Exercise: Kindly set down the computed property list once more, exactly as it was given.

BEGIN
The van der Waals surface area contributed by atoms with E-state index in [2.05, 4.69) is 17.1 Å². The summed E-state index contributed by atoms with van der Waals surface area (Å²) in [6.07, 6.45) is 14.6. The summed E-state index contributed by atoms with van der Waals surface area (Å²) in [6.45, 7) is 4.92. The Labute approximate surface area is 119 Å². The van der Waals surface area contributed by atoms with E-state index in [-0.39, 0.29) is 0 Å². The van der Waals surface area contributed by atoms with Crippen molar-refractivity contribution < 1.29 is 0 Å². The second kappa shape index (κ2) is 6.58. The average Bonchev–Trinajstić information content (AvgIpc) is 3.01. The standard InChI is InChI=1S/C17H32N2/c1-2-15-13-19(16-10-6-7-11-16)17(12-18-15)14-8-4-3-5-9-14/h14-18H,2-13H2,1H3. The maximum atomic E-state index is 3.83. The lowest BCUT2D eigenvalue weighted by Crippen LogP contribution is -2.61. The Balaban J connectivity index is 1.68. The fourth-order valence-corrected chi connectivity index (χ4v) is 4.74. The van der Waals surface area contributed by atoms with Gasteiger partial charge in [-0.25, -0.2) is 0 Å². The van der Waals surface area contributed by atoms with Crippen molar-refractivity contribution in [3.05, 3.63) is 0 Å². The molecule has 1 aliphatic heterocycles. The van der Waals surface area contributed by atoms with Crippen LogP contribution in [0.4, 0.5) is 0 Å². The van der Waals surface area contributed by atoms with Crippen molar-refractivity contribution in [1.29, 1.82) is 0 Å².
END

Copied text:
The van der Waals surface area contributed by atoms with E-state index in [2.05, 4.69) is 17.1 Å². The summed E-state index contributed by atoms with van der Waals surface area (Å²) in [6.07, 6.45) is 14.6. The summed E-state index contributed by atoms with van der Waals surface area (Å²) in [6.45, 7) is 4.92. The Labute approximate surface area is 119 Å². The van der Waals surface area contributed by atoms with E-state index in [-0.39, 0.29) is 0 Å². The van der Waals surface area contributed by atoms with Crippen molar-refractivity contribution < 1.29 is 0 Å². The second kappa shape index (κ2) is 6.58. The average Bonchev–Trinajstić information content (AvgIpc) is 3.01. The standard InChI is InChI=1S/C17H32N2/c1-2-15-13-19(16-10-6-7-11-16)17(12-18-15)14-8-4-3-5-9-14/h14-18H,2-13H2,1H3. The maximum atomic E-state index is 3.83. The lowest BCUT2D eigenvalue weighted by Crippen LogP contribution is -2.61. The Balaban J connectivity index is 1.68. The fourth-order valence-corrected chi connectivity index (χ4v) is 4.74. The van der Waals surface area contributed by atoms with Gasteiger partial charge in [-0.25, -0.2) is 0 Å². The van der Waals surface area contributed by atoms with Crippen molar-refractivity contribution in [3.05, 3.63) is 0 Å². The molecule has 1 aliphatic heterocycles. The van der Waals surface area contributed by atoms with Crippen LogP contribution in [0.4, 0.5) is 0 Å². The van der Waals surface area contributed by atoms with Crippen molar-refractivity contribution in [1.29, 1.82) is 0 Å².